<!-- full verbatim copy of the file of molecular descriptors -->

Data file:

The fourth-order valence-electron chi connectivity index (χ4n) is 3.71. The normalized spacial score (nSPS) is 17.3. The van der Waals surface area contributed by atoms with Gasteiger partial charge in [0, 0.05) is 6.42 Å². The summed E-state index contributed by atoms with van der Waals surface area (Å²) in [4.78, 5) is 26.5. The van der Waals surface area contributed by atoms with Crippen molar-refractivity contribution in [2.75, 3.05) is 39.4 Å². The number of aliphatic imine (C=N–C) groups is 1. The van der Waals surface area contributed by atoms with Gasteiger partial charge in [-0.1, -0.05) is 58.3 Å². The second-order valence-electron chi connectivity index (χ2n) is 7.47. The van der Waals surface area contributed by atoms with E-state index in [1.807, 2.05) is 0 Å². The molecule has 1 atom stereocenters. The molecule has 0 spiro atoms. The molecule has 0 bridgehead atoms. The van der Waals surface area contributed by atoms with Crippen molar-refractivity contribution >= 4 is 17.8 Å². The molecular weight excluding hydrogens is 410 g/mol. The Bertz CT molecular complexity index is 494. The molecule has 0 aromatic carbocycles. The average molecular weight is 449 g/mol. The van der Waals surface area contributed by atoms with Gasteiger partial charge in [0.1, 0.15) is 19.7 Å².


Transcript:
The fourth-order valence-electron chi connectivity index (χ4n) is 3.71. The normalized spacial score (nSPS) is 17.3. The van der Waals surface area contributed by atoms with Gasteiger partial charge in [0, 0.05) is 6.42 Å². The summed E-state index contributed by atoms with van der Waals surface area (Å²) in [4.78, 5) is 26.5. The van der Waals surface area contributed by atoms with Crippen molar-refractivity contribution in [2.75, 3.05) is 39.4 Å². The number of aliphatic imine (C=N–C) groups is 1. The van der Waals surface area contributed by atoms with Gasteiger partial charge in [-0.1, -0.05) is 58.3 Å². The second-order valence-electron chi connectivity index (χ2n) is 7.47. The van der Waals surface area contributed by atoms with E-state index in [1.807, 2.05) is 0 Å². The molecule has 1 atom stereocenters. The molecule has 0 spiro atoms. The molecule has 0 bridgehead atoms. The van der Waals surface area contributed by atoms with Crippen molar-refractivity contribution >= 4 is 17.8 Å². The molecular weight excluding hydrogens is 410 g/mol. The Bertz CT molecular complexity index is 494. The molecule has 0 aromatic carbocycles. The average molecular weight is 449 g/mol. The van der Waals surface area contributed by atoms with Gasteiger partial charge in [0.1, 0.15) is 19.7 Å².